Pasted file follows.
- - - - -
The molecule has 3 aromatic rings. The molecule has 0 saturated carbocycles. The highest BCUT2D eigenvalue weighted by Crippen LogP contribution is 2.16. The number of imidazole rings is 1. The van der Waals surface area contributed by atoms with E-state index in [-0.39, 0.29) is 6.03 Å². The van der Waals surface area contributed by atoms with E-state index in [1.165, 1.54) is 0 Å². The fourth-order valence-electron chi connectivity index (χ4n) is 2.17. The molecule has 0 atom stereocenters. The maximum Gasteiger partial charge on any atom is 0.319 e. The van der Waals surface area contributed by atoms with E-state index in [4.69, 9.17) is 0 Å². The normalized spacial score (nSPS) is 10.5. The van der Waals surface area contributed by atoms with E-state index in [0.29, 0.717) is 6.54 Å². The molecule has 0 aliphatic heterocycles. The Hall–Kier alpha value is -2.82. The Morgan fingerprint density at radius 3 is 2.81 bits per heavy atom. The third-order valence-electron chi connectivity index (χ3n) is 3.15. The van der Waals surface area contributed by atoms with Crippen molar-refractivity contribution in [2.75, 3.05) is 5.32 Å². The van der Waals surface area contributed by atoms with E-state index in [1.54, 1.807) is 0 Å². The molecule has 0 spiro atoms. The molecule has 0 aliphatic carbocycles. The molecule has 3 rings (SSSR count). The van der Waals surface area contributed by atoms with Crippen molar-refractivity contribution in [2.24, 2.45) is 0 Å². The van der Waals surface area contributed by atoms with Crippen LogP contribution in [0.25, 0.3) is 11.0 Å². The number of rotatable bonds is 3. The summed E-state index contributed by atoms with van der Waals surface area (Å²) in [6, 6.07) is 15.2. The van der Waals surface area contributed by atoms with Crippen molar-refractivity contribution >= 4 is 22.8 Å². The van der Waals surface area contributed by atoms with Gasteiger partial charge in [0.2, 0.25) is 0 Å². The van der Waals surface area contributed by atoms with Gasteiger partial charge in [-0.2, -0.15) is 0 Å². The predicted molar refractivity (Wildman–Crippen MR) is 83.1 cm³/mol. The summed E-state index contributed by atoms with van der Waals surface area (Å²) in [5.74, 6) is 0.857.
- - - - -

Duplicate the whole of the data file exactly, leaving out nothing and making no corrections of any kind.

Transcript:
The molecule has 3 aromatic rings. The molecule has 0 saturated carbocycles. The highest BCUT2D eigenvalue weighted by Crippen LogP contribution is 2.16. The number of imidazole rings is 1. The van der Waals surface area contributed by atoms with E-state index in [-0.39, 0.29) is 6.03 Å². The van der Waals surface area contributed by atoms with E-state index in [1.165, 1.54) is 0 Å². The fourth-order valence-electron chi connectivity index (χ4n) is 2.17. The molecule has 0 atom stereocenters. The maximum Gasteiger partial charge on any atom is 0.319 e. The van der Waals surface area contributed by atoms with E-state index in [4.69, 9.17) is 0 Å². The normalized spacial score (nSPS) is 10.5. The van der Waals surface area contributed by atoms with E-state index in [0.29, 0.717) is 6.54 Å². The molecule has 0 aliphatic heterocycles. The Hall–Kier alpha value is -2.82. The Morgan fingerprint density at radius 3 is 2.81 bits per heavy atom. The third-order valence-electron chi connectivity index (χ3n) is 3.15. The van der Waals surface area contributed by atoms with Crippen molar-refractivity contribution in [2.75, 3.05) is 5.32 Å². The van der Waals surface area contributed by atoms with E-state index in [1.54, 1.807) is 0 Å². The molecule has 0 spiro atoms. The molecule has 0 aliphatic carbocycles. The molecule has 3 rings (SSSR count). The van der Waals surface area contributed by atoms with Crippen molar-refractivity contribution in [2.24, 2.45) is 0 Å². The van der Waals surface area contributed by atoms with Crippen LogP contribution in [0.25, 0.3) is 11.0 Å². The number of rotatable bonds is 3. The summed E-state index contributed by atoms with van der Waals surface area (Å²) in [6, 6.07) is 15.2. The van der Waals surface area contributed by atoms with Crippen molar-refractivity contribution >= 4 is 22.8 Å². The van der Waals surface area contributed by atoms with Gasteiger partial charge in [0.2, 0.25) is 0 Å². The van der Waals surface area contributed by atoms with Gasteiger partial charge in [-0.2, -0.15) is 0 Å². The predicted molar refractivity (Wildman–Crippen MR) is 83.1 cm³/mol. The summed E-state index contributed by atoms with van der Waals surface area (Å²) in [5.74, 6) is 0.857.